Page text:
The political geography of Texas is byzantine, born from an idea that's been embraced since the state's creation: local control. Texans LOVE local control, and the progeny of that love is a glut of local governments. Texas has more counties than any other state in the nation: 254, nearly 100 more than the next state, Georgia. It has the most incorporated cities: 1,216. And it's neck and neck with California for the most independent school districts, with Texas narrowly in the lead at 1,023 ISDs (more than 1,200 when adding in charter school operators).
Let's take a look at the confusing boundaries of Dallas and its norther suburbs in relation to school district boundaries:
Given Texas' governmental complexity, sheer size and rich history, it's not surprising that school district, city and county boundaries often don't match up. How things got so complicated is all about the history of independent school districts in Texas.
First things first: Denton County was created in 1846, carved from Fannin County as part of a massive redrawing of county lines by the state's first legislature. The number of county jurisdictions in Texas leapt from 36 in 1845, when the state was admitted into the United States, to 66 by the end of 1846. Denton, Collin and Dallas counties were part of this expansion.
Today's map of school districts — which looks like interlocking puzzle pieces covering the entire state — is a relatively modern invention. In the state's early years, schools were hyperlocal, spread across the map like stars scattered in the night sky. They were created and funded by local communities without much regard to the next school around the bend.
When the state's Reconstruction government tried to apply order to the system following the Civil War, installing a highly centralized system with a state superintendent and 35 judicial districts — and compulsory attendance and a 1-cent tax for building schools — Texans revolted. Frederick Eby, one of the state's most renowned educational historians, wrote the following passage about the changes in 1954: "This radical system of education practicing the philosophy of stateism was the ultimate of tyranny. Furthermore it proved outrageously extravagant. In four years it heaped up a debt of over a million dollars, which was ruinous to a state so recently impoverished by war. Galling as the system was, physical violence was fortunately averted. In 1873 the Democratic party came back into power in the Texas Legislature."
The idea of "independent" school districts came about in 1875, when the state legislature authorized incorporated cities to assume control of the schools within their limits, build schoolhouses and levy local taxes for schools. Rural schools, in "common" school districts, weren't granted a similar taxing authority until much later, and their quality suffered until major reforms in the 1940s and 1950s.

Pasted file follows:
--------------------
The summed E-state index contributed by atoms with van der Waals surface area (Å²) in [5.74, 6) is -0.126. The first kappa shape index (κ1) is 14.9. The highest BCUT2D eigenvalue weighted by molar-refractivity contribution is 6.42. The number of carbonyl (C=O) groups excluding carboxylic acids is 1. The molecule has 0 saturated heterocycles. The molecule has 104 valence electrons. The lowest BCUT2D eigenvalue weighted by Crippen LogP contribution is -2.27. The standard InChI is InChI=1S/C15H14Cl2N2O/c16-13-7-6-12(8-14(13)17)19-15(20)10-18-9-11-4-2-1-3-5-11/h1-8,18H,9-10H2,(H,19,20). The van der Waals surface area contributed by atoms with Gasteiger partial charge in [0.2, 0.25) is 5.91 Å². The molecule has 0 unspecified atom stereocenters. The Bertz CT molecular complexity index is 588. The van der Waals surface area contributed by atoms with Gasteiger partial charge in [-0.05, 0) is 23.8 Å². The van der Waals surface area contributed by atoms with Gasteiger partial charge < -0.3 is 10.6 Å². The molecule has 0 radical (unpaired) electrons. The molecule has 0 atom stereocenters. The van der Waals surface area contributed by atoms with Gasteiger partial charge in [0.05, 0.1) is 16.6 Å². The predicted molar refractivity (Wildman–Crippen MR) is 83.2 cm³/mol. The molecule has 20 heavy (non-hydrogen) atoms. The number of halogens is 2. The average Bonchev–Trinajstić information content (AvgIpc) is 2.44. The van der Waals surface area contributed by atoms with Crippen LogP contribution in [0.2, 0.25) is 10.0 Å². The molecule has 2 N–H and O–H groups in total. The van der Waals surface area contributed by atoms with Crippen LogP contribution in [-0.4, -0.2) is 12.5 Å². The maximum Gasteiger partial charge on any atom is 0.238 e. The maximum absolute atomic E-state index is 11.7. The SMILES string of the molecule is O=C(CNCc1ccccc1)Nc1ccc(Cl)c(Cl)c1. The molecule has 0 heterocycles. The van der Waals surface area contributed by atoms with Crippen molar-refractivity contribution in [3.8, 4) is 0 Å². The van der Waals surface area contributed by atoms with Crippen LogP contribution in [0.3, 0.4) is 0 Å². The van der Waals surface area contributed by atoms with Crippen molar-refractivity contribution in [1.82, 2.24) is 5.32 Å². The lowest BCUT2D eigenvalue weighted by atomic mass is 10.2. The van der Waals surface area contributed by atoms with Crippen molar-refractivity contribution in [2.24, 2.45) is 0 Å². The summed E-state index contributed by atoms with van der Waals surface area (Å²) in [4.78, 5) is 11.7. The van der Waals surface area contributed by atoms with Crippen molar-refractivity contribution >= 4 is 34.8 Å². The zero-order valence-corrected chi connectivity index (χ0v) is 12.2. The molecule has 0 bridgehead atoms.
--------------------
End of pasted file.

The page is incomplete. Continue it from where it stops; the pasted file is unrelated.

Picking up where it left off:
According to Gene Preuss, an associate professor of history at University of Houston-Downtown, the School Law of 1884 — in addition to establishing a state board of education consisting of the Governor, Secretary of State and Comptroller — required commissioners courts in each county to establish school districts "as convenient as possible to the scholastic population. But a community of 20 or more families could establish a school district." At the meeting of the Texas State Teachers' Association in 1903, State Superintendent Arthur Lefevre said: "The idea that each little school and its teacher should have its separate district and separate board of trustees is the most disorganizing mistake in which our public school system has been involved."
By 1921-22, Texas had a whopping 7,369 common school districts — two-thirds of them one-room schools — in addition to 858 independent school districts found in the state's cities and towns. When the state produced a report on the adequacy of the Texas school system in 1939, Denton County had six independent districts — Denton, Krum, Lewisville, Pilot Point, Ponder and Sanger — as well as 59 common white schools and 19 common "colored" schools. Two of those schools were in Hebron Common School District, which separately served white and black students in the southeast corner of Denton County.
Prompted by reform movements, the number of common school districts began to plummet. Hebron Common School District fought off annexation by Carrollton ISD in 1949, but the school's territory was eventually absorbed by Carrollton-Farmers Branch ISD (Farmers Branch merged in 1954) and Lewisville ISD, which operates Hebron High School — in Carrollton's city limits — today.
Seeing the population boom headed its way, Dallas' northern neighbors — including Carrollton, Addison, Richardson, Lewisville and Plano — started to aggressively annex and consolidate farmland and smaller communities during the 1950s and 1960s. But as towns aggressively annexed farm land and small communities, such as the city of Dallas annexation of the town of Renner in 1977 (encompassing today's city of Dallas that lies within Collin and Denton counties), school district boundaries had already been established and approved the state of Texas many years prior.
- Dallas Morning News, April 19, 2018